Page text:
When you are considering using Drupal vs WordPress for your website CMS, you find an overwhelming amount of online content that plugs for one or the other. But, you don’t need to be “sold” on a platform – you need to know what the main difference is between the two in terms of usability, customization, content – etc. We stack-up WordPress and Drupal in an apples-to-apples comparison so you can make an informed, unbiased decision that best serves the goals of your website.
Learning about the pros and cons of each CMS is the best way to discern whether you prefer WordPress or Drupal. In general, both are great choices for an easy-to-use and open-source CMS. But, there are considerable differences that set the two apart.
Complete Side-by-Side Comparison of Drupal vs WordPress CMS – 2021
When it comes to Drupal vs WordPress, which is better for your businesses website? Neither – they are different, and each has pros and cons, depending on your needs. Both Content Management Systems (CMS) can produce websites of equal quality, and users won’t know the difference. So, it comes down to what you are looking to do with your website and your level of skill in web development.
In as few words as possible – if you are building a website, Drupal is great if you have coding experience and want advanced custom functionality. WordPress is a better choice if you don’t know how to work with a command line. But, for a professional developer, both are equally functional, so it comes down to what you want your website to do, and how you want to control it.
Drupal vs WordPress: Usability Features
Odds are that you have heard of WordPress, as it comprises around 30% of all websites on the internet. Drupal, however, only comprises around 2% of websites. The biggest reason for the divergence between the two is that WordPress serves a broad base of users, while Drupal best serves the higher-level needs of programmers and developers.
WordPress is great for getting a website up and running as quickly as possible, whereas Drupal might require more programming time before the website is ready to launch. And, Drupal provides advanced functionality to improve the Search Engine Optimization (SEO) on your website. When it comes to eCommerce, both platforms accommodate sales functionality.
Drupal is designed to support add-on modules for Ubercart, Amazon Store, Drupal Commerce, and other tool bundles with which to build an eCommerce site. WordPress supports popular eCommerce plugins as well, but there is a divergence in usability between the two.
Non-Developers vs Programmers
WordPress does not require you to know how to program, whereas Drupal does. So, if you’re interested in a site that you can make large-scale changes to in the future, this is an important point. If you do not have programming skills, making large website changes on Drupal requires hiring a professional web developer. WordPress can be easier to make changes for non-developers, but you also give up some of the potential benefits of what Drupal has to offer.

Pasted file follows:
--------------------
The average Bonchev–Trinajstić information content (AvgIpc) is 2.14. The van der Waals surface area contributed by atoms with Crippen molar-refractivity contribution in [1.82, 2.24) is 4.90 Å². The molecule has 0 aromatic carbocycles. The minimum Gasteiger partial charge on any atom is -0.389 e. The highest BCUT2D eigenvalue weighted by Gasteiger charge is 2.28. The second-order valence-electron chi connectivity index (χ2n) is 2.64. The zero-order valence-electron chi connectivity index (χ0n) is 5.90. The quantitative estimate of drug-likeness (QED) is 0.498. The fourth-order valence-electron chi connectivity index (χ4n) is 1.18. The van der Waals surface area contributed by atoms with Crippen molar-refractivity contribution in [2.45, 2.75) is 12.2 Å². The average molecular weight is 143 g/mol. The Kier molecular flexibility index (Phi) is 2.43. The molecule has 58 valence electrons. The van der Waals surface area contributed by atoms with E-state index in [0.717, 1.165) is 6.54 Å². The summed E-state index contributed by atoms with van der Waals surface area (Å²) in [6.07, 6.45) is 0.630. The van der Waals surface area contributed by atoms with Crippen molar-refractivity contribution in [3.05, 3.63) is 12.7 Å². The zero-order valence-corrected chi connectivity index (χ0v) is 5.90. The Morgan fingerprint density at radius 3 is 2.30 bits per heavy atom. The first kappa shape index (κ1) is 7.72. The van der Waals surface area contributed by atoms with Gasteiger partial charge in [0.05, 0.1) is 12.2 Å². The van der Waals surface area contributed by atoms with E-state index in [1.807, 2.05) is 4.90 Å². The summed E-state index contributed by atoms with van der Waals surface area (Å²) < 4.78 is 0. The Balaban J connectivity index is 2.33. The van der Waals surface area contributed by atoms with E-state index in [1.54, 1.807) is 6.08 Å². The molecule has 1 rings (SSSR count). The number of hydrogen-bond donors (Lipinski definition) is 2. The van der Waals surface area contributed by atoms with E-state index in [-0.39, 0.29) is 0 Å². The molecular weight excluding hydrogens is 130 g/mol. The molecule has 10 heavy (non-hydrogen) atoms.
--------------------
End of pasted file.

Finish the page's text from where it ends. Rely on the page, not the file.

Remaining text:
Drupal vs WordPress: Modules vs Plugins
If you have any experience with WordPress you are familiar with plugins. Drupal has an equivalent, which is called a module. And, there are some significant differences between WordPress Plugins and Drupal modules.
The biggest difference between a plugin for WordPress and modules for Drupal is – again – the amount of programming needed to bring the functionality to fruition on your website. WordPress plugins are made with simplicity in mind, which means you don’t have to worry about coding to make changes. Most WordPress plugins feature an easy-to-use dashboard interface where website administrators can easily make changes.
On the other hand, WordPress plugins are not as customizable or functional as Drupal modules when it comes to what they enable on your website. Drupal is better at accommodating enterprise websites with more complex functional requirements. Websites built on Drupal can include robust eCommerce websites with advanced customization requirements, as well as educational institutions’ online learning platforms – just to name a few.
Flexibility, Customization, and Security
Drupal and WordPress are both designed to enable flexibility throughout the development process. In general, a deployed WordPress website is less accommodating of large-scale customization than that of a Drupal website. But, that being said, it all depends on the level and degree of functionality to which your website must adhere.
WordPress plugins are off-the-shelf products, so the degree to which you can customize them is limited to what the publisher enables. Drupal, on the other hand, builds modules that are designed to be customized by a developer to meet your needs. Modules allow a developer to edit, add, and combine module elements to serve the specific needs of your website, whereas, WordPress offers a more “you get what you see” product.
When it comes to security for Drupal and WordPress, both platforms regularly release system updates and patches to account for ongoing security risks. The sheer volume of WordPress websites on the internet makes them a frequent source of cyberattacks, which are mostly targeting third-party extensions. Drupal modules are also vulnerable to attack, but easier for a knowledgeable programmer to safeguard through security enhancements and integrations with other security protocols on the website.
Which is Best for Your Website?
At the end of the day, WordPress is more popular than Drupal because more people can use it and most websites only need limited resources and functionality. But, if your website is meant for enterprise-scale business, Drupal is the higher-functioning choice. Talk to a DOJO associate for a free consultation to help you decide between Drupal vs WordPress, and to find out which is the best choice for your business.